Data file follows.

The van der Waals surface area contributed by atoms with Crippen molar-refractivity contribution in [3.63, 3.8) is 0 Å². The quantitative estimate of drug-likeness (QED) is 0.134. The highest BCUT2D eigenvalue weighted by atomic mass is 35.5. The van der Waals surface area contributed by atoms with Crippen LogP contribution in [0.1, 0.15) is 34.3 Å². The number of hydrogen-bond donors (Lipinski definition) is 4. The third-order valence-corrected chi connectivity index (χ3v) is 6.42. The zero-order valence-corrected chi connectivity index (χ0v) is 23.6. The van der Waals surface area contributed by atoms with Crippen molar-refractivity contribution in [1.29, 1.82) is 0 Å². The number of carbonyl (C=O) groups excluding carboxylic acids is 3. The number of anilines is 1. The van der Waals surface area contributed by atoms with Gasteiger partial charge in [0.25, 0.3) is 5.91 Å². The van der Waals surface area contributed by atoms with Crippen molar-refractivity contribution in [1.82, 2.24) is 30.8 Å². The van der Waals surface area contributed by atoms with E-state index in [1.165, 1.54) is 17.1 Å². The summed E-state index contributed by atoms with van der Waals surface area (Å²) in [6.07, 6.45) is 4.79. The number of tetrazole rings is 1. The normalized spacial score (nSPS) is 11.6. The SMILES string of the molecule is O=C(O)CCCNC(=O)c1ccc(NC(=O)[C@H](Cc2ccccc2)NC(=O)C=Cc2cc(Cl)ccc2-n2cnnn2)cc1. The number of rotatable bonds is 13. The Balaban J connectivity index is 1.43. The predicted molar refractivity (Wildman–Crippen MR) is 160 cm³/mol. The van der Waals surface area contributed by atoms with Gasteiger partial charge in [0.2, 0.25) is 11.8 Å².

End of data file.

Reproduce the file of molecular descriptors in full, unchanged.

The van der Waals surface area contributed by atoms with Crippen molar-refractivity contribution in [3.63, 3.8) is 0 Å². The quantitative estimate of drug-likeness (QED) is 0.134. The highest BCUT2D eigenvalue weighted by atomic mass is 35.5. The van der Waals surface area contributed by atoms with Crippen LogP contribution in [0.1, 0.15) is 34.3 Å². The number of hydrogen-bond donors (Lipinski definition) is 4. The third-order valence-corrected chi connectivity index (χ3v) is 6.42. The zero-order valence-corrected chi connectivity index (χ0v) is 23.6. The van der Waals surface area contributed by atoms with Crippen molar-refractivity contribution in [1.29, 1.82) is 0 Å². The number of carbonyl (C=O) groups excluding carboxylic acids is 3. The number of anilines is 1. The van der Waals surface area contributed by atoms with Gasteiger partial charge in [0.25, 0.3) is 5.91 Å². The van der Waals surface area contributed by atoms with Crippen molar-refractivity contribution in [1.82, 2.24) is 30.8 Å². The van der Waals surface area contributed by atoms with E-state index in [1.165, 1.54) is 17.1 Å². The summed E-state index contributed by atoms with van der Waals surface area (Å²) in [6.07, 6.45) is 4.79. The number of tetrazole rings is 1. The normalized spacial score (nSPS) is 11.6. The SMILES string of the molecule is O=C(O)CCCNC(=O)c1ccc(NC(=O)[C@H](Cc2ccccc2)NC(=O)C=Cc2cc(Cl)ccc2-n2cnnn2)cc1. The number of rotatable bonds is 13. The Balaban J connectivity index is 1.43. The predicted molar refractivity (Wildman–Crippen MR) is 160 cm³/mol. The van der Waals surface area contributed by atoms with Gasteiger partial charge in [0.2, 0.25) is 11.8 Å².